-- The flirtation of capitalists and moderate liberals with left-wing politics may diminish. Why entrepreneurs who made millions would support the Democratic Party and other parts of the left when the left’s policies make it so much more difficult for others to attain financial success has always eluded rational explanation. Now that the society cannot afford liberal-left social policies -- indeed they are on their way to bankrupting cities, states, and perhaps one day America -- erstwhile financial sector and moderate liberal supporters of the Democratic Party are beginning to question leftist ideas. Some examples:
Jim Cramer, Obama admirer and host of CNBC’s Mad Money: “President Obama's budget may be one of the great wealth destroyers of all time.”
Warren Buffett, billionaire Obama supporter: “You can’t expect people to unite behind you if you're trying to jam a bunch of things down their throat.”
Clive Crook, Financial Times: “Barack Obama’s first budget showed him to be more of a left-leaning liberal than I and many others … had previously supposed.”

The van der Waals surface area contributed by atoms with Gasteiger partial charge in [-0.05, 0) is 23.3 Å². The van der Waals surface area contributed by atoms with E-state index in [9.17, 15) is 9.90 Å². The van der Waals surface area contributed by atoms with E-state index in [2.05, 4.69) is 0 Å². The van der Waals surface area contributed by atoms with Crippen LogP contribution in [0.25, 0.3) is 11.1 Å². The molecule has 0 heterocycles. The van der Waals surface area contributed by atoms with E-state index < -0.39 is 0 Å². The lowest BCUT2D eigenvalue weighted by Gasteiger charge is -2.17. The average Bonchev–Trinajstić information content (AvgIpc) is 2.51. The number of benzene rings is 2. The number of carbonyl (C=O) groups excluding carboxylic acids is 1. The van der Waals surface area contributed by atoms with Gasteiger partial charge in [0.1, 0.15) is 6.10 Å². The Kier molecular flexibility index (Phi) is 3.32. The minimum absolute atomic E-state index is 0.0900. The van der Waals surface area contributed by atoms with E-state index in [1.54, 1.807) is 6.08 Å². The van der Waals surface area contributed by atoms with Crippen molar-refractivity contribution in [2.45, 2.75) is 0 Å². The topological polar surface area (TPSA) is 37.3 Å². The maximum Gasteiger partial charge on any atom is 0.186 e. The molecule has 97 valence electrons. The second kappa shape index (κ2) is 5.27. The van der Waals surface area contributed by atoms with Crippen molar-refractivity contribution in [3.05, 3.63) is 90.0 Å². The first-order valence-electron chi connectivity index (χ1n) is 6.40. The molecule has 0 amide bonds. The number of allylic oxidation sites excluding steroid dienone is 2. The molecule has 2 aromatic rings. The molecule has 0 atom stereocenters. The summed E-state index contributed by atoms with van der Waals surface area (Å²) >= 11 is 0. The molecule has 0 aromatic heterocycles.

-- Big oil producing nations -- most of which are governed by bad people -- have been hit hard. The primitives who run Saudi Arabia, for example, have strutted on the world’s stage as if they have anything more to offer than a necessary commodity that by sheer good luck happens to lie under their soil. The decline in influence of Saudi Arabia, Iran, Russia, and Venezuela is a good thing for humanity.
-- For the foreseeable future -- i.e., until another generation grows up that has not experienced this major economic downturn -- most Americans will return to some basic economic principals like not buying things they cannot afford, and not incurring too much debt. That, too, is a good thing.
If Americans become more grateful; stop venerating millionaire geniuses who produce nothing; spend a lot less on college; finally recognize that the left is a wealth-destruction machine (the left everywhere is much more interested in reshaping society -- therefore much more interested in amassing power than in making wealth); and start living more economically responsibly some real good will flow from this real bad economy.
Dennis Prager is a SRN radio show host, contributing columnist for Townhall.com and author of his newest book, “The Ten Commandments: Still the Best Moral Code.”
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